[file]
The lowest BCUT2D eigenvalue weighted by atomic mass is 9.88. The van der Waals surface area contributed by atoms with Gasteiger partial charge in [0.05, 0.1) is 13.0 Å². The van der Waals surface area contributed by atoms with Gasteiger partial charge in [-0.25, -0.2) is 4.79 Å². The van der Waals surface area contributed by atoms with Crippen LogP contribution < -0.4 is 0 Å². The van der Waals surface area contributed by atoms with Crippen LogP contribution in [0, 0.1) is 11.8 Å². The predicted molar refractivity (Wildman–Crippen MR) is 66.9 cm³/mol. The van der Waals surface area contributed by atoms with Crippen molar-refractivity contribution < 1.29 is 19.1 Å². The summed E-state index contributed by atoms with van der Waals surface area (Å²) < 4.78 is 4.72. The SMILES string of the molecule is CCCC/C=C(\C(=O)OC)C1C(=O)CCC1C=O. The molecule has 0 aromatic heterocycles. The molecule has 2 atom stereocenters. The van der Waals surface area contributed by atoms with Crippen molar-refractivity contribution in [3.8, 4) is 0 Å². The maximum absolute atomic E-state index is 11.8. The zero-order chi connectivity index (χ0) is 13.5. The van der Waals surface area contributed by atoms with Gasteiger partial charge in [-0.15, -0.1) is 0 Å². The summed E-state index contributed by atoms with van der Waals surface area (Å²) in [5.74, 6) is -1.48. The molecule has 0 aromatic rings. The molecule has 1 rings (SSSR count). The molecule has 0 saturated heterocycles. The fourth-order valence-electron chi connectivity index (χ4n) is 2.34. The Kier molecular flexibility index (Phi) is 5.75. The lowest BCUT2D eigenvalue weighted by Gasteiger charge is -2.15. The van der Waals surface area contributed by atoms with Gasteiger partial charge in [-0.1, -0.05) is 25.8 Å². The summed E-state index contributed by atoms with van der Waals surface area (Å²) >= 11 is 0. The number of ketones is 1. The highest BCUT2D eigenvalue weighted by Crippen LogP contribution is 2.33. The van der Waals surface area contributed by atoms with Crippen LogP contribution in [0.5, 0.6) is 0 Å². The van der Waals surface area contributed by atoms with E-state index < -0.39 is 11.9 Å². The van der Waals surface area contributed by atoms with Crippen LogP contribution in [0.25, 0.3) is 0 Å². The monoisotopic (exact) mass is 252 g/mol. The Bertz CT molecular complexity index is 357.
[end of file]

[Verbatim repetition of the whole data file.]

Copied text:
The lowest BCUT2D eigenvalue weighted by atomic mass is 9.88. The van der Waals surface area contributed by atoms with Gasteiger partial charge in [0.05, 0.1) is 13.0 Å². The van der Waals surface area contributed by atoms with Gasteiger partial charge in [-0.25, -0.2) is 4.79 Å². The van der Waals surface area contributed by atoms with Crippen LogP contribution < -0.4 is 0 Å². The van der Waals surface area contributed by atoms with Crippen LogP contribution in [0, 0.1) is 11.8 Å². The predicted molar refractivity (Wildman–Crippen MR) is 66.9 cm³/mol. The van der Waals surface area contributed by atoms with Crippen molar-refractivity contribution < 1.29 is 19.1 Å². The summed E-state index contributed by atoms with van der Waals surface area (Å²) < 4.78 is 4.72. The SMILES string of the molecule is CCCC/C=C(\C(=O)OC)C1C(=O)CCC1C=O. The molecule has 0 aromatic heterocycles. The molecule has 2 atom stereocenters. The van der Waals surface area contributed by atoms with Crippen molar-refractivity contribution in [3.8, 4) is 0 Å². The maximum absolute atomic E-state index is 11.8. The zero-order chi connectivity index (χ0) is 13.5. The van der Waals surface area contributed by atoms with Gasteiger partial charge in [-0.15, -0.1) is 0 Å². The summed E-state index contributed by atoms with van der Waals surface area (Å²) in [5.74, 6) is -1.48. The molecule has 0 aromatic rings. The molecule has 1 rings (SSSR count). The molecule has 0 saturated heterocycles. The fourth-order valence-electron chi connectivity index (χ4n) is 2.34. The Kier molecular flexibility index (Phi) is 5.75. The lowest BCUT2D eigenvalue weighted by Gasteiger charge is -2.15. The van der Waals surface area contributed by atoms with Gasteiger partial charge in [-0.1, -0.05) is 25.8 Å². The summed E-state index contributed by atoms with van der Waals surface area (Å²) >= 11 is 0. The number of ketones is 1. The highest BCUT2D eigenvalue weighted by Crippen LogP contribution is 2.33. The van der Waals surface area contributed by atoms with Crippen LogP contribution in [0.5, 0.6) is 0 Å². The van der Waals surface area contributed by atoms with E-state index < -0.39 is 11.9 Å². The van der Waals surface area contributed by atoms with Crippen LogP contribution in [0.25, 0.3) is 0 Å². The monoisotopic (exact) mass is 252 g/mol. The Bertz CT molecular complexity index is 357.